Karl May's Imaginary America

A late August evening. Already a hint of Fall melancholy in the air. At the foot of limestone bluffs a small group of Indians, wrapped in blankets, drag their few possessions in the wake of a small detachment of US Cavalry. Tired, defeated, they're leaving their ancestral lands for the Reservation.

"Nein! Nein!" A thunderclap of defiance echoes round the cliffs. Out of the blackness, down the narrow pass that parts the cliffs gallops a bearded cowboy in buckskins. He reins to a halt facing the Cavalry Captain.

"The Red Man was noble and honest until we came to poison his soul and steal his lan!" He bellows to Indian and White Man alike. Then a note of sadness: "Why could we not share this land with him? And leave him in dignity and peace?"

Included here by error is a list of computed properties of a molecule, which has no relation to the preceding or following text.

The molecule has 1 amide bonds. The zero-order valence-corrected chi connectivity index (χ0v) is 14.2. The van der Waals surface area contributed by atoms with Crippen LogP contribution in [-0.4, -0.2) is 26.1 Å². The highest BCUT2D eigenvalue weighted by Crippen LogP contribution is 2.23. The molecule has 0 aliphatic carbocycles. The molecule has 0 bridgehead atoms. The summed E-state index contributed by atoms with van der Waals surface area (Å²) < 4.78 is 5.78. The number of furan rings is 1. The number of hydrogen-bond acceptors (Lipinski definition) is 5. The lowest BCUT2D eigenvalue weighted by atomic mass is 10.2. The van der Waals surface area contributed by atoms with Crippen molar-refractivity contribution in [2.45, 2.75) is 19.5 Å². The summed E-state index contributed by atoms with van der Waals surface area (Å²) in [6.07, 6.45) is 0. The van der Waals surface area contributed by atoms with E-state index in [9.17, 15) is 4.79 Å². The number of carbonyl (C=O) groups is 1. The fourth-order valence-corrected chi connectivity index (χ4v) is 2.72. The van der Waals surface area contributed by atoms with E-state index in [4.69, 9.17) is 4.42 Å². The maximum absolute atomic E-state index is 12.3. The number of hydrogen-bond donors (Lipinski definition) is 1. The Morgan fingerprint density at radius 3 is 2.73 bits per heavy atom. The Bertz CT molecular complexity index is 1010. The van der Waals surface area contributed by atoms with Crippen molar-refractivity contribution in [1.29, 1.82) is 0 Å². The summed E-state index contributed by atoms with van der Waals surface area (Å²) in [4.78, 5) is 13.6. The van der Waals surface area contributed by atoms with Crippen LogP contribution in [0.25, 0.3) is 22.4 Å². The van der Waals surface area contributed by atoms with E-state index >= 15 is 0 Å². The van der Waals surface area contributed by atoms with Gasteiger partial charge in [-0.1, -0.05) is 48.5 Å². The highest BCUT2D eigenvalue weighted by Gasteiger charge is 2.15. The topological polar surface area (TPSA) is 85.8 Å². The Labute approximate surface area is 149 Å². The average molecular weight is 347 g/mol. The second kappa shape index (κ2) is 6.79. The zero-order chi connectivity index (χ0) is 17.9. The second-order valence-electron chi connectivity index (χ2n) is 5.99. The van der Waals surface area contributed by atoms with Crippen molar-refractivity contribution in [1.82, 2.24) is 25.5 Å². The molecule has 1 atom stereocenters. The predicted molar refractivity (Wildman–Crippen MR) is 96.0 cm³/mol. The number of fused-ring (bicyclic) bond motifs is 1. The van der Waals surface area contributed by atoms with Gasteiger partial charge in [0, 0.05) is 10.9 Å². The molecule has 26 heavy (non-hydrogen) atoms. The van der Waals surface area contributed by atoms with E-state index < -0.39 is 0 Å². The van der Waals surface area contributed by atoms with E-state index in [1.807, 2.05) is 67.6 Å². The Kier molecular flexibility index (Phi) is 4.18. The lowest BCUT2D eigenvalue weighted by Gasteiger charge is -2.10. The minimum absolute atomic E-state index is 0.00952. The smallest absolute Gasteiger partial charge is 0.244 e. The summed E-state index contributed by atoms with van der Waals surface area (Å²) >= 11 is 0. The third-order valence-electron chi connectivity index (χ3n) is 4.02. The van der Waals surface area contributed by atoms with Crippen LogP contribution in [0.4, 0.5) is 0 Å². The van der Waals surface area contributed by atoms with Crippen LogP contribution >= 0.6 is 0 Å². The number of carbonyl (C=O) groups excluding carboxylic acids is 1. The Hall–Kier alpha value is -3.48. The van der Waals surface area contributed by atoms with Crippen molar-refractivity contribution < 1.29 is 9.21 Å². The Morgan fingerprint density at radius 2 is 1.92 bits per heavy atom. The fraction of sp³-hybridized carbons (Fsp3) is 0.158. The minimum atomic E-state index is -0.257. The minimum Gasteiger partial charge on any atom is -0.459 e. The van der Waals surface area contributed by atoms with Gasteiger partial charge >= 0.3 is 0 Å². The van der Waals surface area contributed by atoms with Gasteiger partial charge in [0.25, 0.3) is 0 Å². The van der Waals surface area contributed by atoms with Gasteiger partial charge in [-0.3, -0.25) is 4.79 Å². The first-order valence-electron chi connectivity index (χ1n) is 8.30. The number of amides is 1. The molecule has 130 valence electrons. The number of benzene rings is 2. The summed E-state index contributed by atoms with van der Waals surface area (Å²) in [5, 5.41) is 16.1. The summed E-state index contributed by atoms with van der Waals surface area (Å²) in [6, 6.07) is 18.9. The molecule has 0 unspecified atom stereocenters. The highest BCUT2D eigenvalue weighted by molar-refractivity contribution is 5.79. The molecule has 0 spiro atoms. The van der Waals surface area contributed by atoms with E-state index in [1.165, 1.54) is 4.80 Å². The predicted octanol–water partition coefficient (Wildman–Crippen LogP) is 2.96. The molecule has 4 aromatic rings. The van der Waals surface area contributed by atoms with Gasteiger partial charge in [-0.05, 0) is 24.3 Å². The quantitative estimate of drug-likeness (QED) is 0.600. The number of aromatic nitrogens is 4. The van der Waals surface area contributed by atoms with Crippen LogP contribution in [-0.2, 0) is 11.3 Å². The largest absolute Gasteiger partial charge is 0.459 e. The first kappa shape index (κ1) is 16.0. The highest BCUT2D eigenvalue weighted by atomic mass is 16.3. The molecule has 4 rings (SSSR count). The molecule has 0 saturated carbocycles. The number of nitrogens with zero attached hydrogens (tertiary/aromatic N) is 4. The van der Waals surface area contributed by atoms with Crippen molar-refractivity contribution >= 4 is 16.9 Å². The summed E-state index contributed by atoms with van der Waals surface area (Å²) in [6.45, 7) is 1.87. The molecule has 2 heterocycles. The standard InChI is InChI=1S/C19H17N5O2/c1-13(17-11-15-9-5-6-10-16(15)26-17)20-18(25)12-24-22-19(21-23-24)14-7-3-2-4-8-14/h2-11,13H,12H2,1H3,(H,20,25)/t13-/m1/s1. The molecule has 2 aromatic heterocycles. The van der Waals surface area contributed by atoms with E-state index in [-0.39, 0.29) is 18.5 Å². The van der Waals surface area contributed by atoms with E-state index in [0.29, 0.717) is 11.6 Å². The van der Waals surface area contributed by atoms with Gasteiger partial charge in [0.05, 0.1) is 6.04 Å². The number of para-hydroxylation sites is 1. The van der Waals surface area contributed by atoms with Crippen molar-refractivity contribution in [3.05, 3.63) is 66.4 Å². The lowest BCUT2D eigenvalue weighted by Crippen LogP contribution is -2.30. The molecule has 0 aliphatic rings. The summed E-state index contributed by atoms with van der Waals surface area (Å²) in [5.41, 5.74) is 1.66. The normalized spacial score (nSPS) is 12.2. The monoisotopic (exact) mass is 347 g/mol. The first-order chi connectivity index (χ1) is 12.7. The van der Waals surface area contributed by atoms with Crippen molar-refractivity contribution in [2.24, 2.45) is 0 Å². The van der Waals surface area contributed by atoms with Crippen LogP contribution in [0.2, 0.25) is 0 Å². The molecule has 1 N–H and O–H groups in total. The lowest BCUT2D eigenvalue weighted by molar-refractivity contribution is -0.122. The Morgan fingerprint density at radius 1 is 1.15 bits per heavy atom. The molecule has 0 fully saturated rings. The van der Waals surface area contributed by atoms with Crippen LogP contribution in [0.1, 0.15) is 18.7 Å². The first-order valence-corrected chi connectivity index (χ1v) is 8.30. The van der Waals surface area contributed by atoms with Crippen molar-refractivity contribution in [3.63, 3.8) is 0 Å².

The cowboy turns towards the grassy slope, where I sit high above him, invisible in the night. "But the Indian race still lives on!"

He turns back once again towards the cliffs. There, framed against the dying sky sits a raven-haired Apache chief in the full glory of manhood astride a white stallion.


Karl May's Imaginary America

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The American West in the American Imagination

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